But now I can buy a wheel-worth of straight for $15 or DB for $24... yes, plus freight, but there always seems to be a few more thing I need to spread that over ... it makes DT Comps my default.
 reused spokes a few times, didn't build a wheel for a while, then started shopping off-shore
If you want sapim cx-rays they sell here http://www.bikehubstore.com/category-s/131.htm for only $2.75 which is a bargain. Not sure what the freight is like.I always try to get places in the USA to send via UPS as they tend to be cheaper than Fedex
Unless you are a lightweight don't bother with alloy nipples. You only save about 20grams a wheel and they will break or seize after a while
Bike Hub Store and bdopcycling.com have some pretty good prices, problem is shipping is a killer if you order a rim...
Can you imagine what I would do if I could do all I can? - Sun Tzu
Giant Defy Advanced 0
That is the conventional wisdom and on a set of wheels I had built 6 years ago the shop mistakenly used alu nipples instead of brass. I recently rebuilt the wheel after probably 20k kms and the nipples were fine so I've reused them. The wheel built up quite well with no rounding of the nipples so I'll see how they go long term.
There is another advantage to the brittleness of aluminium nipples. I had two similar incidents on the track a couple of years apart where a rider came past on the straight and then failed to turn left quickly enough and hit my front wheel with their axle nuts. In the first I had brass nipples which pulled through the rim and destroyed it (and I crashed). In the second I had a wheel built with aluminium nipples (cause they were purple) and 4 nipples broke. I stayed upright and was able to replace the spokes and raced on it the next week.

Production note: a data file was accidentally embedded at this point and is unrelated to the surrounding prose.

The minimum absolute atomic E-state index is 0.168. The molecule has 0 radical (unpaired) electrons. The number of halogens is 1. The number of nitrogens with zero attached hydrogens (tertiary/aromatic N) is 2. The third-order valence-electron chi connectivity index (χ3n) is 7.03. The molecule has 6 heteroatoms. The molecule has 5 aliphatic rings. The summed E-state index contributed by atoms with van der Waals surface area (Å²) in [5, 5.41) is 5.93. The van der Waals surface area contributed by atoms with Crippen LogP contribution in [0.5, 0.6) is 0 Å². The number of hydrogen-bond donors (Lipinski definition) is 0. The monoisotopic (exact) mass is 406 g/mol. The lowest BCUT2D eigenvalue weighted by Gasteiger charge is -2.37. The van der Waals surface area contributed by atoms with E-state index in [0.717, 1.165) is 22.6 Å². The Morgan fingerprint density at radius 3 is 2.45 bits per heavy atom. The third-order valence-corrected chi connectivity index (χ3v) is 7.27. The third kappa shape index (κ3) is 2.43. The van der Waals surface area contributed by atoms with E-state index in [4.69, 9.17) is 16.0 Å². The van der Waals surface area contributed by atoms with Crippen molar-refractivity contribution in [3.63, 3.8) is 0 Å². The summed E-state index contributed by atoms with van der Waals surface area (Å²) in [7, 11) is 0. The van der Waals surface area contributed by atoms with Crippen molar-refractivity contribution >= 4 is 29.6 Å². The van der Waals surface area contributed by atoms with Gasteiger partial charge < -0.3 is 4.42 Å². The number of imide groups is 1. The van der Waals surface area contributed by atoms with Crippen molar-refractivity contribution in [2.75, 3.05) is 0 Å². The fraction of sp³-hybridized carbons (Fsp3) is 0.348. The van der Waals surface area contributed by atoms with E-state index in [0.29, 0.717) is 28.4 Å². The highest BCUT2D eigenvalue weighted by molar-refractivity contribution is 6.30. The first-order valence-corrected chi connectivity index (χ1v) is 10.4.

I believe that the failure of the nipples went a long way to saving the rim. However this is only a useful property if you are regularly rubbing up against other people/bikes. If I ever need to build another pair of track wheels they will have aluminium nipples.
I've found a new source for rims, spokes and nipples.
I was after some pretty unusual stuff to make some go-fast/race wheels for a mate with a tandem. The brief was for 40 spoke rims (partly because CRC had 40 spoke tandem hubs on sale at %75 off, partly because he is about 90kg and therefore his pilots tend to be sizable like me at 110kg ) We decided to try for tubular rims because:
tubulars can take very high pressures
the pressure of the tyres doesn't have an effect on the side walls of the rims (blowing out rim walls happens often enough on tandems to be a concern)
tubulars roll (feel) better, especially on rough surfaces
tubulars grip better in corners (not that we do much cornering at the limit, but it is nice to have a margin for error)
the places that we race do not have a high frequency of punctures
tubulars are less likely to pinch-flat
he is planning an upgrade to disc brakes so there will be no issue with regards overheating the glue on descents
the bling factor.